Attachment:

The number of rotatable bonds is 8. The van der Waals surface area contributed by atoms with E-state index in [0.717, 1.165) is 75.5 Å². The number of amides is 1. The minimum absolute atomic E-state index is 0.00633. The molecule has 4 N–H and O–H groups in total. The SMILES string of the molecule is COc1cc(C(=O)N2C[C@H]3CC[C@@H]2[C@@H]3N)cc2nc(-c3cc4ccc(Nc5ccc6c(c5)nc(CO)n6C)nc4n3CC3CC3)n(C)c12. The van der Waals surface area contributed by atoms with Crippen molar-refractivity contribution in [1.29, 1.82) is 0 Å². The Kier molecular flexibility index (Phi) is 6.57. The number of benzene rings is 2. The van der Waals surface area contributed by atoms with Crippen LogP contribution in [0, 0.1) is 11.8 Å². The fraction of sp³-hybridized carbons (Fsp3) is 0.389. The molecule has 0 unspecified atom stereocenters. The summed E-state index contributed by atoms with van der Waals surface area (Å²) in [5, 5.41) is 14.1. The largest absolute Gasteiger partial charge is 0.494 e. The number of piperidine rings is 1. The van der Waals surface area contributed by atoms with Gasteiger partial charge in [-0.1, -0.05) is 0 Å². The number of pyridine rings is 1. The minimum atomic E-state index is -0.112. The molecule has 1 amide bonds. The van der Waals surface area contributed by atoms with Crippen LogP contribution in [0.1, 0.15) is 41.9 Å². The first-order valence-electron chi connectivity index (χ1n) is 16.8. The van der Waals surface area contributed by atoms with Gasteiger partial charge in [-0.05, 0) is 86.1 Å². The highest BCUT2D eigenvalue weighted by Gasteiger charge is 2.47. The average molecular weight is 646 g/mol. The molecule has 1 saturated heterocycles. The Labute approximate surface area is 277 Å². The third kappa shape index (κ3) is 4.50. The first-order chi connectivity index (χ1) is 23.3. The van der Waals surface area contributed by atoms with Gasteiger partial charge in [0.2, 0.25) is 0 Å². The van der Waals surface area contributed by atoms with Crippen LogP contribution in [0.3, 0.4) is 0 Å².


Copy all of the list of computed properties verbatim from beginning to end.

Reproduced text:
The number of rotatable bonds is 8. The van der Waals surface area contributed by atoms with E-state index in [0.717, 1.165) is 75.5 Å². The number of amides is 1. The minimum absolute atomic E-state index is 0.00633. The molecule has 4 N–H and O–H groups in total. The SMILES string of the molecule is COc1cc(C(=O)N2C[C@H]3CC[C@@H]2[C@@H]3N)cc2nc(-c3cc4ccc(Nc5ccc6c(c5)nc(CO)n6C)nc4n3CC3CC3)n(C)c12. The van der Waals surface area contributed by atoms with Crippen molar-refractivity contribution in [1.29, 1.82) is 0 Å². The Kier molecular flexibility index (Phi) is 6.57. The number of benzene rings is 2. The van der Waals surface area contributed by atoms with Crippen LogP contribution in [0, 0.1) is 11.8 Å². The fraction of sp³-hybridized carbons (Fsp3) is 0.389. The molecule has 0 unspecified atom stereocenters. The summed E-state index contributed by atoms with van der Waals surface area (Å²) in [5, 5.41) is 14.1. The largest absolute Gasteiger partial charge is 0.494 e. The number of piperidine rings is 1. The van der Waals surface area contributed by atoms with Gasteiger partial charge in [-0.1, -0.05) is 0 Å². The number of pyridine rings is 1. The minimum atomic E-state index is -0.112. The molecule has 1 amide bonds. The van der Waals surface area contributed by atoms with Crippen LogP contribution in [0.1, 0.15) is 41.9 Å². The first-order valence-electron chi connectivity index (χ1n) is 16.8. The van der Waals surface area contributed by atoms with Gasteiger partial charge in [-0.05, 0) is 86.1 Å². The highest BCUT2D eigenvalue weighted by Gasteiger charge is 2.47. The average molecular weight is 646 g/mol. The molecule has 1 saturated heterocycles. The Labute approximate surface area is 277 Å². The third kappa shape index (κ3) is 4.50. The first-order chi connectivity index (χ1) is 23.3. The van der Waals surface area contributed by atoms with Gasteiger partial charge in [0.2, 0.25) is 0 Å². The van der Waals surface area contributed by atoms with Crippen LogP contribution in [0.3, 0.4) is 0 Å².